Economic life carved in history
It was a special end to the celebrations to mark 400 years of Dhaka. Seminars and sessions focusing on different aspects of history, economy and culture were nearly fairytale-like -- just crafted with facts.
Experts and historians from Bangladesh and India reminded the audience that the economic life of Dhaka was fairly busy even before the city became the capital of Bengal Suba in 1608.
In his paper titled Economic Life of Dhaka (1608-1947), Dr M Mufakharul Islam, professor of history at Dhaka University, said developed indigenous industries and better transport through rivers of this region were the two major factors that promoted economic growth.
He wrote the paper jointly with Delwar Hassan for the three-day international seminar on 'History, Heritage and Urban Issues of capital Dhaka', organised by Asiatic Society of Bangladesh at Dhaka University last month.
“At that time, growth was mainly led by famous fine muslin makers and spice traders, who made international footprints by exporting goods through waterways, where Dhaka's rivers and canals played a vital role,” he said.
“According to Chinese and Greek travellers, Savar and Bikrampur, the adjacent areas of Dhaka, started flourishing as trade centres mainly from the 11th century during the end of the Pala dynasty and initial period of the Sena dynasty,” the history professor added.
Along with trade relations with China, Greece and Italy, the ancient city's economic life was dependent on agriculture and craftsmanship, supported by recent excavation at Wari-Bateswar.
However, Dhaka emerged as a thriving commercial and industrial centre after the Mughal rulers shifted the capital of Bengal from Rajmahal to Dhaka.
The political change brought significant transformation in the local economy, as the Mughals brought a huge number of artisans and royal court staff, who introduced a new economic way of life with multiple professions, he said.
“Then, as a manufacturing town, a centre of conjunction and a Saha Bandar, Dhaka attracted merchants and traders from different parts of India and overseas. It also created a great number of shroffs, bankers, podders and mahajans, who played a vital role in the city's economic and social life,” said Islam.
“Handcrafted textiles, milk products, jewellery, pottery, paper making and boat building were the principal trade items during the Mughal and Nawabi era,” he said. “Dhaka's commercial excellence and economic prosperity presented lucrative opportunities for traders from Armenia, France, Portugal, Greece and the United Kingdom.”
The influx of foreign traders influenced gradual economic growth and socioeconomic aspects of the city considerably, as they had set up their Kuthir, agency houses and factories in and around Dhaka, Islam added.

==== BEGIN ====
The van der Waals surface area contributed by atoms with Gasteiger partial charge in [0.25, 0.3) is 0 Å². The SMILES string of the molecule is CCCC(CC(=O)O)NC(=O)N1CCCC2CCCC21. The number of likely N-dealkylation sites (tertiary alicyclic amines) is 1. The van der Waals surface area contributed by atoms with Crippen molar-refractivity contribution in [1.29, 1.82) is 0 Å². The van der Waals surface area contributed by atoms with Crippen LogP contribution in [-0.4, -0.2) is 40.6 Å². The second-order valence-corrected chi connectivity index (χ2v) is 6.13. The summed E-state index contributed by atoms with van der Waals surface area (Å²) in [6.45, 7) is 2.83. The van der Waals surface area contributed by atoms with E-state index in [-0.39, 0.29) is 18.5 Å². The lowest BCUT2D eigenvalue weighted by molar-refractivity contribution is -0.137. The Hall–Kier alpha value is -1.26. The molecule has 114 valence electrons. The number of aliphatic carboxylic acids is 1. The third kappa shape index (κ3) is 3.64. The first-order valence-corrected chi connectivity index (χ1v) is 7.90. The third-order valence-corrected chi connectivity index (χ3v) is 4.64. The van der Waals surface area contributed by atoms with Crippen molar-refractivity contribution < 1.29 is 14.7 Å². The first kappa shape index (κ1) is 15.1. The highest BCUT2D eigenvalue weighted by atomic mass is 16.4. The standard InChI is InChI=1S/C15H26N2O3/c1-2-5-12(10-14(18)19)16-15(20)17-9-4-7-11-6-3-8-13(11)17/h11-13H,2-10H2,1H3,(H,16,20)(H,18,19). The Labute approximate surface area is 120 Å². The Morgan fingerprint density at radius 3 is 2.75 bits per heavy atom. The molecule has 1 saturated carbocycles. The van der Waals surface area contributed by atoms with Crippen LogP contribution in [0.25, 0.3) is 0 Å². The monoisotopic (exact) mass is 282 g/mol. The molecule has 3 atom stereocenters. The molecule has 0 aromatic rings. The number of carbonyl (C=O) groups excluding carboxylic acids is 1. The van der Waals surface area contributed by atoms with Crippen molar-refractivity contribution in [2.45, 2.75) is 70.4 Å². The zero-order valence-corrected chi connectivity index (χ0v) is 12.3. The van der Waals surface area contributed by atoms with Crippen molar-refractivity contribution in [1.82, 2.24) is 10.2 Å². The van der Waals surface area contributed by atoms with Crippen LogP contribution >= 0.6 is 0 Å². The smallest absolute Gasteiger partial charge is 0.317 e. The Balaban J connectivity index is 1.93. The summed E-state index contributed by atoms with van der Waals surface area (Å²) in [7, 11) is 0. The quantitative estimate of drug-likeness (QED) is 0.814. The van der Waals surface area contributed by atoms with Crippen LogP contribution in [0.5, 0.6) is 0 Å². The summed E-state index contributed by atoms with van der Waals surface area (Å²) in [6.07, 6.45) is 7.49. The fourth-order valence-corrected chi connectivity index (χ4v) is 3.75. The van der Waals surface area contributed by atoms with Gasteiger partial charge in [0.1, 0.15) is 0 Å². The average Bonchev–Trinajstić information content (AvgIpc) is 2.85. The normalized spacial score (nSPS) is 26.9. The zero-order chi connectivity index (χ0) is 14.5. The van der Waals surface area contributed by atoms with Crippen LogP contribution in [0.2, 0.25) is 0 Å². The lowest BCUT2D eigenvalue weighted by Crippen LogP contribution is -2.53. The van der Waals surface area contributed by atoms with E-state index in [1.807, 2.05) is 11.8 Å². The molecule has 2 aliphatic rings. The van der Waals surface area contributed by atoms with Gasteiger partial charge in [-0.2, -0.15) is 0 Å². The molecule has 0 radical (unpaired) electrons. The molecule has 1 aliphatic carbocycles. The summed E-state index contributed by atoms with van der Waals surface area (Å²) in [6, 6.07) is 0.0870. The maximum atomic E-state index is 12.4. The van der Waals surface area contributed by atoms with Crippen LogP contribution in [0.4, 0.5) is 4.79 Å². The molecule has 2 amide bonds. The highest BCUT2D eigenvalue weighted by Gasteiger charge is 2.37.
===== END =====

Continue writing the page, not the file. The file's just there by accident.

However, the transition from Mughal to the East India Company rule in Bengal led to many institutional changes, especially to manufacturing and economic systems.
Modern banking evolved in Bengal in the British period with the establishment of the Hindustan Bank in Calcutta (now Kolkata) in 1700.
But the Bengal Bank, established in 1784, is considered to be the first British-patronised modern bank in India to start trading in credit and money, which had loan offices in major towns in the then East Bengal.
When the city lost its political and administrative significance in the early eighteenth century, the indigenous industries declined due to the unfavourable British policy towards the textiles industry in the subcontinent.
With other crafts remaining more or less unchanged, muslin weavers were converted into farmers, goldsmiths or got involved with trading activities at the time.
In the eighteenth century, a huge trading and manufacturing class developed in Dhaka, including foreign mercantile companies, factory weavers, banians, gomostas, brokers, pikers, mohajans, podders, craftsmen, washer men, palanquin-bearers, painters, weavers, craftsmen, gold and silver smiths and shopkeepers.
“All these imply at the existence of a high consumer class as well as a working class in Dhaka,” said Islam.
“A mint-house, where the official coins of a country are made, was set up to meet demand, and podders, sheth and bankers flowed in from different parts of Bengal.”
Among the locals, Sahas and Basaks, two entrepreneur classes, led Dhaka's business considerably, the paper said.
In addition, the rise of landed market, large pieces of land generally belonging to a family for several generations, was another significant aspect to the city's economy. The participation of company servants in Dhaka's business was an added factor to this effect, he explained.
Trade in European goods became a new source of wealth for the city. Although the textiles industry was declining by that time, there was gradual growth in the leather and jute industries, and this commercial revival gave a new boost to the economic life of Dhaka.
Dhaka recaptured its royal status when it was again made the capital of Eastern Bengal and Assam in 1905, though the cancellation of the Bengal partition in 1911 was a setback to economic growth of the city, said Mufakharul Islam of Dhaka University.
At that time, revival of jute markets and business marts in and around Dhaka and emergence of Narayanganj as a substantial port city configured a new pattern in economic order, according to the paper.
However, in 1947, Dhaka again experienced a new socioeconomic life at the arrival of migrants following the partition of India, when the city became the capital of East Pakistan.